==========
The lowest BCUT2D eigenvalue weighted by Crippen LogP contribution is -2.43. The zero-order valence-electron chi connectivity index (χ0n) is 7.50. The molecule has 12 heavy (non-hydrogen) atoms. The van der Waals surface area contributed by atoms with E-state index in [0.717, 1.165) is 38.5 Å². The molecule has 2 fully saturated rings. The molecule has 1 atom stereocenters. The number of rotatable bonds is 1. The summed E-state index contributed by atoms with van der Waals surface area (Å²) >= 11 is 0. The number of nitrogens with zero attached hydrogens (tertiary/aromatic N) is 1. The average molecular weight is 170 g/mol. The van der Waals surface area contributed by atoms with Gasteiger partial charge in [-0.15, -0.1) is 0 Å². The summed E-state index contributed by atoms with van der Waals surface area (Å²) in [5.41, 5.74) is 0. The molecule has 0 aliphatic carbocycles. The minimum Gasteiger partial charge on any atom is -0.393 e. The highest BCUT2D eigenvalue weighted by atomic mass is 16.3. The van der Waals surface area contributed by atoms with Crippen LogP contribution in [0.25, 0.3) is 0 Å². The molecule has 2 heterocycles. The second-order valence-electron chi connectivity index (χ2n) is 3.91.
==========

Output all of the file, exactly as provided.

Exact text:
The lowest BCUT2D eigenvalue weighted by Crippen LogP contribution is -2.43. The zero-order valence-electron chi connectivity index (χ0n) is 7.50. The molecule has 12 heavy (non-hydrogen) atoms. The van der Waals surface area contributed by atoms with E-state index in [0.717, 1.165) is 38.5 Å². The molecule has 2 fully saturated rings. The molecule has 1 atom stereocenters. The number of rotatable bonds is 1. The summed E-state index contributed by atoms with van der Waals surface area (Å²) >= 11 is 0. The number of nitrogens with zero attached hydrogens (tertiary/aromatic N) is 1. The average molecular weight is 170 g/mol. The van der Waals surface area contributed by atoms with Gasteiger partial charge in [-0.15, -0.1) is 0 Å². The summed E-state index contributed by atoms with van der Waals surface area (Å²) in [5.41, 5.74) is 0. The molecule has 0 aliphatic carbocycles. The minimum Gasteiger partial charge on any atom is -0.393 e. The highest BCUT2D eigenvalue weighted by atomic mass is 16.3. The van der Waals surface area contributed by atoms with Crippen LogP contribution in [0.25, 0.3) is 0 Å². The molecule has 2 heterocycles. The second-order valence-electron chi connectivity index (χ2n) is 3.91.